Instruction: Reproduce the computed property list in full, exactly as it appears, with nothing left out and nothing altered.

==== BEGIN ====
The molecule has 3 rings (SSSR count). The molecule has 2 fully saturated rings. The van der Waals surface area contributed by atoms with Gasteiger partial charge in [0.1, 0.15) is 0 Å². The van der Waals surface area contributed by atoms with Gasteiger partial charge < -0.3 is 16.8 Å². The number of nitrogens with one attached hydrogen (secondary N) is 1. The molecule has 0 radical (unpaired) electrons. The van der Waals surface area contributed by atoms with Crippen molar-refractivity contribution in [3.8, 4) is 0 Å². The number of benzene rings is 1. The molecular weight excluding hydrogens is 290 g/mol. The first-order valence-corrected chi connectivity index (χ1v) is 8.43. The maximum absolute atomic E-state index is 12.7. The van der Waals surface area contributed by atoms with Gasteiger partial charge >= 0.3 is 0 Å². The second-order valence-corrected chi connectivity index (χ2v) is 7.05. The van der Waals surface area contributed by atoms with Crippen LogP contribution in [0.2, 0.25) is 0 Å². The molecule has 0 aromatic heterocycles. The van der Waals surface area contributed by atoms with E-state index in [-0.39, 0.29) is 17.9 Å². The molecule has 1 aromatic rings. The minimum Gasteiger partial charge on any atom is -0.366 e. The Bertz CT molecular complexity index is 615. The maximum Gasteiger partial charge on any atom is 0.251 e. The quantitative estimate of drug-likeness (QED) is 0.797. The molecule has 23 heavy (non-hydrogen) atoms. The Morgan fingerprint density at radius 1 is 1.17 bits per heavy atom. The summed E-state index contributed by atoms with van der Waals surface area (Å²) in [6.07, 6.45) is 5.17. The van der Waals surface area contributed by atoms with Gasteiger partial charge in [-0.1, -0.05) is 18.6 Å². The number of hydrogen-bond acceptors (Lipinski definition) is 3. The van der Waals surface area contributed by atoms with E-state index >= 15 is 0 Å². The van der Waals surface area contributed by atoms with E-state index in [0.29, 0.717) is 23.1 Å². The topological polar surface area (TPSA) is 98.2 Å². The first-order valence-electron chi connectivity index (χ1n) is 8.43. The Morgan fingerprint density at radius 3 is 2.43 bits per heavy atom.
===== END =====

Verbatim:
The molecule has 3 rings (SSSR count). The molecule has 2 fully saturated rings. The van der Waals surface area contributed by atoms with Gasteiger partial charge in [0.1, 0.15) is 0 Å². The van der Waals surface area contributed by atoms with Gasteiger partial charge < -0.3 is 16.8 Å². The number of nitrogens with one attached hydrogen (secondary N) is 1. The molecule has 0 radical (unpaired) electrons. The van der Waals surface area contributed by atoms with Crippen molar-refractivity contribution in [3.8, 4) is 0 Å². The number of benzene rings is 1. The molecular weight excluding hydrogens is 290 g/mol. The first-order valence-corrected chi connectivity index (χ1v) is 8.43. The maximum absolute atomic E-state index is 12.7. The van der Waals surface area contributed by atoms with Gasteiger partial charge >= 0.3 is 0 Å². The second-order valence-corrected chi connectivity index (χ2v) is 7.05. The van der Waals surface area contributed by atoms with Crippen LogP contribution in [0.2, 0.25) is 0 Å². The molecule has 0 aromatic heterocycles. The van der Waals surface area contributed by atoms with E-state index in [-0.39, 0.29) is 17.9 Å². The molecule has 1 aromatic rings. The minimum Gasteiger partial charge on any atom is -0.366 e. The Bertz CT molecular complexity index is 615. The maximum Gasteiger partial charge on any atom is 0.251 e. The quantitative estimate of drug-likeness (QED) is 0.797. The molecule has 23 heavy (non-hydrogen) atoms. The Morgan fingerprint density at radius 1 is 1.17 bits per heavy atom. The summed E-state index contributed by atoms with van der Waals surface area (Å²) in [6.07, 6.45) is 5.17. The van der Waals surface area contributed by atoms with Gasteiger partial charge in [-0.1, -0.05) is 18.6 Å². The number of hydrogen-bond acceptors (Lipinski definition) is 3. The van der Waals surface area contributed by atoms with E-state index >= 15 is 0 Å². The van der Waals surface area contributed by atoms with E-state index in [0.29, 0.717) is 23.1 Å². The topological polar surface area (TPSA) is 98.2 Å². The first-order valence-electron chi connectivity index (χ1n) is 8.43. The Morgan fingerprint density at radius 3 is 2.43 bits per heavy atom.